SC State House, Part 2 - History | Project Discovery
The construction of the State House was begun in 1855 and continued through February 17, 1865. It is South Carolina's third State House. The first one was built in the mid-18th century in Charleston. Its remains are still there in the Charleston County Courthouse. After the Revolutionary War, it was decided to move the capital to a central location and Columbia was built out of the wilderness. The first State House in Columbia was built in the late 1780s on the corner of Richardson and Senate Street and served as the State House until the Burning of Columbia on February 17, 1865.
Construction of the third State House, the present State House, was begun in the 1850s. There was concern over the protection of the state's records, and that fireproof building would have been built next to the original State House, facing Main Street. An architect from Charleston named Hamerskold was hired, but didn't supervise closely, and poorly made brick and Inferior building materials were used. About two years into the construction, large cracks were noticed in the foundation. John Niernsee, who had expertise in failing buildings, was brought in from Baltimore. He originally tried to salvage the work that had been done, but eventually decided to start over. The orientation was changed, facing Richardson Street, and the construction was begin in 1855, and by 1865, the exterior walls were up, but no roof or porticos existed, at that point. Rather than a dome, there would have been a very tall tower that rose very high, about four stories above the peak of the roof. However, that tower was never built because of the war. After the war, the state was in very poor financial condition, and in the late 1870s, they began appropriating small amounts of money to finish the building. In 1905, the building was completed. John Niernsee died and his partner in Baltimore was hired briefly, but he did not want to relocate to Columbia, so they hired John Niernsee's son, Frank Niernsee. Frank did most of the interior work, such as the staircases and the ironwork, and an architect named Wilson was hired, who decided on the dome, rather than the tower, and he added the porticos on the front and the back of the building.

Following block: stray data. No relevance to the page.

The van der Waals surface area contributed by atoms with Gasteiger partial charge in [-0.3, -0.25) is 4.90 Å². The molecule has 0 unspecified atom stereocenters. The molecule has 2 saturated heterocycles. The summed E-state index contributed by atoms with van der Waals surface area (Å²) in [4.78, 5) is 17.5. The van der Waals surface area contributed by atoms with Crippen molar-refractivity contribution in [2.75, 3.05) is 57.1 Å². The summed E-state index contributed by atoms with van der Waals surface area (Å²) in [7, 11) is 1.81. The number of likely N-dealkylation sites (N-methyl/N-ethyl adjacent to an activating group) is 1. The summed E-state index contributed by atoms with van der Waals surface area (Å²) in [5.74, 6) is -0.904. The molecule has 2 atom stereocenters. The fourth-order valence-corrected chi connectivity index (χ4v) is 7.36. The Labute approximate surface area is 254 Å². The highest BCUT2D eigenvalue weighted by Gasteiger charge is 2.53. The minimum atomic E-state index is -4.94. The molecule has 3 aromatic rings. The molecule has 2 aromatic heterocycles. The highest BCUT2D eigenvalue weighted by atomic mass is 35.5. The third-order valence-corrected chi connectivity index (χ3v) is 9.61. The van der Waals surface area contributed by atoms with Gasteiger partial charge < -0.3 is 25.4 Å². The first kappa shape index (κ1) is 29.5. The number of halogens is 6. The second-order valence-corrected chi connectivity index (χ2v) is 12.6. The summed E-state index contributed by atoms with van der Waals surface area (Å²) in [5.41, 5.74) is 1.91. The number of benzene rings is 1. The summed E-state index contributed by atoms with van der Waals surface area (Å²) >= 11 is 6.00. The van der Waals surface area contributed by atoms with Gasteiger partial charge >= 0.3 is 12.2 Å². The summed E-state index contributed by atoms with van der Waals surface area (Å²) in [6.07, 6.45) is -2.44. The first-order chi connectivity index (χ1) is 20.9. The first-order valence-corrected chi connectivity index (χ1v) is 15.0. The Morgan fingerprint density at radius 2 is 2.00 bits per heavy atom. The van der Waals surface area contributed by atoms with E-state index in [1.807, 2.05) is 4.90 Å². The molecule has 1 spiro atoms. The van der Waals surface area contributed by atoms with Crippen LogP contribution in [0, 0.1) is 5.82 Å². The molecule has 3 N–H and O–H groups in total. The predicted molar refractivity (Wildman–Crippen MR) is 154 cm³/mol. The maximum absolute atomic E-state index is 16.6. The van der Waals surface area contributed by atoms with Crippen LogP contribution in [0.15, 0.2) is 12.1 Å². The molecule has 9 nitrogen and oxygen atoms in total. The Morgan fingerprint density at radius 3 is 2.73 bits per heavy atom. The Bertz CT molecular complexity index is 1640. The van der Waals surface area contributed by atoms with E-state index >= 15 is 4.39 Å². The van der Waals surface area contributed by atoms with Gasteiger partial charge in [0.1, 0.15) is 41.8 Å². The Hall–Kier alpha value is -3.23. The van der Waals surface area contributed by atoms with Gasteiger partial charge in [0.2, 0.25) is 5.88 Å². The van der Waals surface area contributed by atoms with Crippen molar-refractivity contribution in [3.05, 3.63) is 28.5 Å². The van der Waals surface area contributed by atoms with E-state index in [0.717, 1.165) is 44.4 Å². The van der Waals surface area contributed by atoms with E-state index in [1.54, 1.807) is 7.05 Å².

Historically, the S.C. State House has been, for so long, a building under construction. Until the grand reopening, the building never truly was finished. For the first time, it is now complete.